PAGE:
Lizzo is on the treadmill. She reveals this only halfway through our interview, when the rapper-singer loses her train of thought about why she loves Lauryn Hill, and pauses, slightly out of breath, to explain: “Sorry, I’m on a treadmill, so my brain is like, womp!”
It’s impressive, but also fitting, given that the 30-year-old recently put out a single called “Fitness.” Released in late March, the fiery glow-up anthem celebrates body positivity, with Lizzo spitting motivational rhymes about “lifting heavy metal” and “doing calisthenics” while also encouraging listeners to find their own motivations to hit the gym: “I know you want it like ooh/ But I don’t do this for you.”
Lizzo’s expert-level multi-tasking also makes sense given her busy year, which so far has seen her wrap one tour with Haim and immediately announce an upcoming one with Florence + the Machine — all while working on new music, too. “Girl, I’m trying to do everything at once,” she says, perfectly cheery even as she turns up the treadmill speed. Below, Lizzo tells Billboard about rethinking her live shows, playing for rock audiences, and her rule-breaking approach to releasing music in 2018.
Let’s talk about “Fitness.” The song is clearly a pump-up jam, but can you speak a little about its deeper message?
I want people to realize that fitness doesn’t have a look or an aesthetic or a weight. Fitness is a very personal thing that’s between you and your doctor. To have a big black girl singing about how she’s working on the calisthenics — because mind you, I be in the gym everyday, but people don’t believe that because I got extra fat and rolls and a big butt — I think that it’s empowering for young girls, to see that it’s okay to work out and not have a six-pack.
What sort of response have you been getting so far?
People love it. People have been working out to it, which is my intention. I think women and men all over got that immediately, which is the point. I want it to be so self-explanatory and so conversational that you just get it. And it’s a banger, so there you go.
You just wrapped a tour with Haim. What was that experience like?
Haim is incredible. They are the coolest people in the world, and we’re all sisters now.
You’re the fourth Haim sister now?
Yes. Yes I am. [Laughs]
You’re also going on tour with Florence + the Machine later this summer. What are you looking forward to?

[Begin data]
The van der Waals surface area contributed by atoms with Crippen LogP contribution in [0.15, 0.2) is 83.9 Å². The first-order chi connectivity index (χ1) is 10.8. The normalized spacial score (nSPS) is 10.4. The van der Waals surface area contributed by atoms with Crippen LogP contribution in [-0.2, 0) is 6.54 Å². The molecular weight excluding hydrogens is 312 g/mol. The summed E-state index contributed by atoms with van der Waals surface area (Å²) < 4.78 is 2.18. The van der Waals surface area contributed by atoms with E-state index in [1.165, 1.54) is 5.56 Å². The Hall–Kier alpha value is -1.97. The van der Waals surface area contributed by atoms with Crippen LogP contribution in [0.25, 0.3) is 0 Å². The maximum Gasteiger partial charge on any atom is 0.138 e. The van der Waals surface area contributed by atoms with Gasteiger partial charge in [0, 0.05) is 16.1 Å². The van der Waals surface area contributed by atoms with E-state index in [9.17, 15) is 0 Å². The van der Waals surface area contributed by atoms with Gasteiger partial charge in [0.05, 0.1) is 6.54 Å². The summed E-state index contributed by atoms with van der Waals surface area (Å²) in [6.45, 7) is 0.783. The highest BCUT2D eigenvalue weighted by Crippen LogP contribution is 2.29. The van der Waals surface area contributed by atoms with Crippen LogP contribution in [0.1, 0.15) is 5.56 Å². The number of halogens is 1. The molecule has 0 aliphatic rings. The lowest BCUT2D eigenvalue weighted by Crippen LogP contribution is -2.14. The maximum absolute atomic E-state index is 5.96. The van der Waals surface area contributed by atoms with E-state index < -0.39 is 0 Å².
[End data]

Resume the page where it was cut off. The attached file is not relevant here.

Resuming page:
I’m really excited to make my show an arena-sized show. She is such a massive artist, and I don’t mean that in a commercial way — I mean her energy and her presence, and I think that I am [that way] as well. I like to fill up a room. So it’s going to be really nice to look to someone who’s been doing it longer than us and learn. I’m really excited to just be a witch with Florence! [Laughs]
Does the energy feel different when you’re playing for rock audiences, as an R&B- and hip-hop-leaning artist?
Nah. I’ve always been playing alternative shows. I think that human beings are human beings, and whatever you like is not indicative of a certain culture anymore. Music’s just so accessible. You don’t know what that fanbase is going to look like. You can go on a Florence + the Machine tour, and it can be a whole bunch of R&B fans in the audience. I think that if this was my life in the ‘90s, it would’ve been harder, but it’s 2018. People like everything. I think that’s why people geek out so much — they’re getting variety. Nobody wants to see the same thing at a show. They want to have moments, they want to feel different energies onstage, and they want to feel alive. There’s so much darkness in the world — people are so unhappy, and there’s so much anxiety and depression. They come to shows to feel happy. They don’t care what genre it is. They receive us with open minds and hearts and love.
“Fitness” is the latest in a string of singles, including “Truth Hurts” and “Water Me,” that you started putting out last year. Are these part of an album, or are you just putting out work when you’re ready and happy with it?
I don’t know. I don’t follow the industry rules. I’m just throwing it out there. I think that the beauty of what I do is: I can just put out music. I can’t believe I have that privilege. I’m really blessed that people like it. I love putting out projects, but I don’t put out projects just for the sake of it. I put out bodies of work, you know, so…we’ll see.
What does the rest of your year look like?
I’m going to be releasing music for sure, whether it’s one song, three songs, or an album. People will get this music, because I have way too much of it to not put out!